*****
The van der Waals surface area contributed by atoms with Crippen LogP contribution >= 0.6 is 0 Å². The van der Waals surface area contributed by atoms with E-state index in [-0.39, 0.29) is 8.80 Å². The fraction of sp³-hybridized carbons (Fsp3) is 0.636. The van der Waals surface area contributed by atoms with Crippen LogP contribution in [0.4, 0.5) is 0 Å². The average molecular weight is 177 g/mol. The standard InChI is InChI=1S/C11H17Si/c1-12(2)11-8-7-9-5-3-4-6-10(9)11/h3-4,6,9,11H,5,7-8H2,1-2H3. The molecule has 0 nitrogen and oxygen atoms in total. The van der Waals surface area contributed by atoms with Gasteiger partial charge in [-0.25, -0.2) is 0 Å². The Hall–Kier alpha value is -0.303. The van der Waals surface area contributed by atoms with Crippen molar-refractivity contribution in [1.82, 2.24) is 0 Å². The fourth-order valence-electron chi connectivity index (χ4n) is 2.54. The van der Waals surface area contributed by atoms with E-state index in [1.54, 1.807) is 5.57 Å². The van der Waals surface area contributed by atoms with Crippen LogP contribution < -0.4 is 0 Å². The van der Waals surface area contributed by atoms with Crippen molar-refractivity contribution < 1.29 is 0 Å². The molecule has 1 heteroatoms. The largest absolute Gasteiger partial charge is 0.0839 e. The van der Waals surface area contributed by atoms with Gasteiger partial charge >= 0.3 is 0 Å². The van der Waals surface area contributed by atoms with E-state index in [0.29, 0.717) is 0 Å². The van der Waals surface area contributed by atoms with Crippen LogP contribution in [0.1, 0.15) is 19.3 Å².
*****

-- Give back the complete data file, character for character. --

The van der Waals surface area contributed by atoms with Crippen LogP contribution >= 0.6 is 0 Å². The van der Waals surface area contributed by atoms with E-state index in [-0.39, 0.29) is 8.80 Å². The fraction of sp³-hybridized carbons (Fsp3) is 0.636. The van der Waals surface area contributed by atoms with Crippen LogP contribution in [0.4, 0.5) is 0 Å². The average molecular weight is 177 g/mol. The standard InChI is InChI=1S/C11H17Si/c1-12(2)11-8-7-9-5-3-4-6-10(9)11/h3-4,6,9,11H,5,7-8H2,1-2H3. The molecule has 0 nitrogen and oxygen atoms in total. The van der Waals surface area contributed by atoms with Gasteiger partial charge in [-0.25, -0.2) is 0 Å². The Hall–Kier alpha value is -0.303. The van der Waals surface area contributed by atoms with Crippen molar-refractivity contribution in [1.82, 2.24) is 0 Å². The fourth-order valence-electron chi connectivity index (χ4n) is 2.54. The van der Waals surface area contributed by atoms with E-state index in [1.54, 1.807) is 5.57 Å². The van der Waals surface area contributed by atoms with Crippen LogP contribution < -0.4 is 0 Å². The van der Waals surface area contributed by atoms with Crippen molar-refractivity contribution < 1.29 is 0 Å². The molecule has 1 heteroatoms. The largest absolute Gasteiger partial charge is 0.0839 e. The van der Waals surface area contributed by atoms with Gasteiger partial charge >= 0.3 is 0 Å². The van der Waals surface area contributed by atoms with E-state index in [0.29, 0.717) is 0 Å². The van der Waals surface area contributed by atoms with Crippen LogP contribution in [0.1, 0.15) is 19.3 Å².